Master Teacher Award - Fall 2000
Professor Carey L. Williamson of the Department of Computer Science received his B.Sc., with Honours, at the University of Saskatchewan and his Ph.D. in Computer Science from Stanford University, one of the world's three top universities in his field. He joined the Department of Computer Science in 1991 and was promoted to the rank of Full Professor in 1998.
"The great teacher inspires," writes one of Dr. Williamson's former students, "and I received great inspiration" from his classes. Another former student gratefully recalls that Professor Williamson "guided me down a path that ultimately led to a job at one of the premiere computer research laboratories in the world." Carey's student evaluations, year after year, are permeated with words like "excellent," "exceptional," "dynamic," "original," "fair," "superb." Professor Wiliamson has been designated "Professor of the Year" four times by third and fourth year Computer Science students.
Dr. Williamson's colleagues are just as enthusiastic about his teaching, adding to that their admiration for his scholarship and research. Since joining the Department of Computer Science, he has compiled an impressive record of accomplishment in his classroom teaching, in his graduate student supervision, and in his research. "Professor Williamson," writes another professor, speaking of a distance learning experiment, "is like a maestro in front of a large orchestra, coordinating a wide variety of electronic aids, interacting with local students (in the studio) and remote students (accessible through video or audio connections to Edmonton and Calgary), while continuing to present the material in his usual highly organized style."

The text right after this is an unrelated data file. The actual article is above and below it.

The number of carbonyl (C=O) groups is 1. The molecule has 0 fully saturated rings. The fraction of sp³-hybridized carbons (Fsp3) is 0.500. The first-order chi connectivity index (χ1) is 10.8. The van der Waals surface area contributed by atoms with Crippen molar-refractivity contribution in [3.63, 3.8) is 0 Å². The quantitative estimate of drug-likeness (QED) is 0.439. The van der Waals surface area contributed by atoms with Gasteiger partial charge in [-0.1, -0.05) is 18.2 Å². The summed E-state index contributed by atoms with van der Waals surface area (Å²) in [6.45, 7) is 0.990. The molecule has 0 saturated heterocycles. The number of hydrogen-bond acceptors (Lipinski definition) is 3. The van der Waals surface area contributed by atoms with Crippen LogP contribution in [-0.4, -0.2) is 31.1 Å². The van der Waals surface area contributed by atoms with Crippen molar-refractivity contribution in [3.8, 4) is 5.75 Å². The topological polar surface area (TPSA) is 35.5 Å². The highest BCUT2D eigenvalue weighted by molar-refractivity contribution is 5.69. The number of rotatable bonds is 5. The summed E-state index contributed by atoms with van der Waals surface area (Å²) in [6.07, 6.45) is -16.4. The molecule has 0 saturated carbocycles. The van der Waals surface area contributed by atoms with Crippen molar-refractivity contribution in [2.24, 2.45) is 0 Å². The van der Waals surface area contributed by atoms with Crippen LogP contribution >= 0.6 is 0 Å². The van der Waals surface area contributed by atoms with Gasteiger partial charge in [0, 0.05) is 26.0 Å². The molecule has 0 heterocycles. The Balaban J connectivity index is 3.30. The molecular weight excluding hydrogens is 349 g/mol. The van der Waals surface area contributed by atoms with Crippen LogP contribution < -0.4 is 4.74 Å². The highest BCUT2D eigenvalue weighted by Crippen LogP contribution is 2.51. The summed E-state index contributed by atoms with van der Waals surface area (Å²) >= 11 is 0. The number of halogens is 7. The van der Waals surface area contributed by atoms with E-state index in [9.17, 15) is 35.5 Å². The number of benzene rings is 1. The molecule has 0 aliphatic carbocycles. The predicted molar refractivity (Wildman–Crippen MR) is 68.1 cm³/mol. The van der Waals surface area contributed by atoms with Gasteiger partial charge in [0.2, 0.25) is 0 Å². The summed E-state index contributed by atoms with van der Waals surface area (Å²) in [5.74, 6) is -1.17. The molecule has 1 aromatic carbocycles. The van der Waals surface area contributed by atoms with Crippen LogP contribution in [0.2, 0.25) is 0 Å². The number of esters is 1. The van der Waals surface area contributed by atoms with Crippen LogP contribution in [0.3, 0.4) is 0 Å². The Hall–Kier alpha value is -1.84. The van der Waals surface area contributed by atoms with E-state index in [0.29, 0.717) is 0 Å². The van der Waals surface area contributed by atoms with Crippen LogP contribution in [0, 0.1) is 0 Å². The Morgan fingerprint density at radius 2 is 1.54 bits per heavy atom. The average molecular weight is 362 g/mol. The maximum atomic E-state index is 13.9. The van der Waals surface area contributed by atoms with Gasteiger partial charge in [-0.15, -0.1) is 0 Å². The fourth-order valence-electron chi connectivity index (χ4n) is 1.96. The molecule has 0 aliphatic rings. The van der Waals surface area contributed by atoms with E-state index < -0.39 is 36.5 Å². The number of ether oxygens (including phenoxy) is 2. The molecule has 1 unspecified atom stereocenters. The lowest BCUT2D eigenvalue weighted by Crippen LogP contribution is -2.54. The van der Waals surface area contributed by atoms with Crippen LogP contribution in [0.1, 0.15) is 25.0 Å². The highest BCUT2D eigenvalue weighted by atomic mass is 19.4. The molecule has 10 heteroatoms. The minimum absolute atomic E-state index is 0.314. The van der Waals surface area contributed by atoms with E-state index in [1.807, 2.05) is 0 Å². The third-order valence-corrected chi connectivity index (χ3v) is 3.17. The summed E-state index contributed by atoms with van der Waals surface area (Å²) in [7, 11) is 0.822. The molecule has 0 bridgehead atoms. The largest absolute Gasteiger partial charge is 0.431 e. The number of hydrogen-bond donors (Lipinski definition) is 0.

Dr. Williamson is regarded as one of the foremost experts in computer networking and Internet performance. He has published widely, has been invited to speak at universities and industrial labs all over the world and has served as Programs Chair for two recent international conferences. He is truly the complete teacher-scholar, highly deserving of the Master Teacher Award.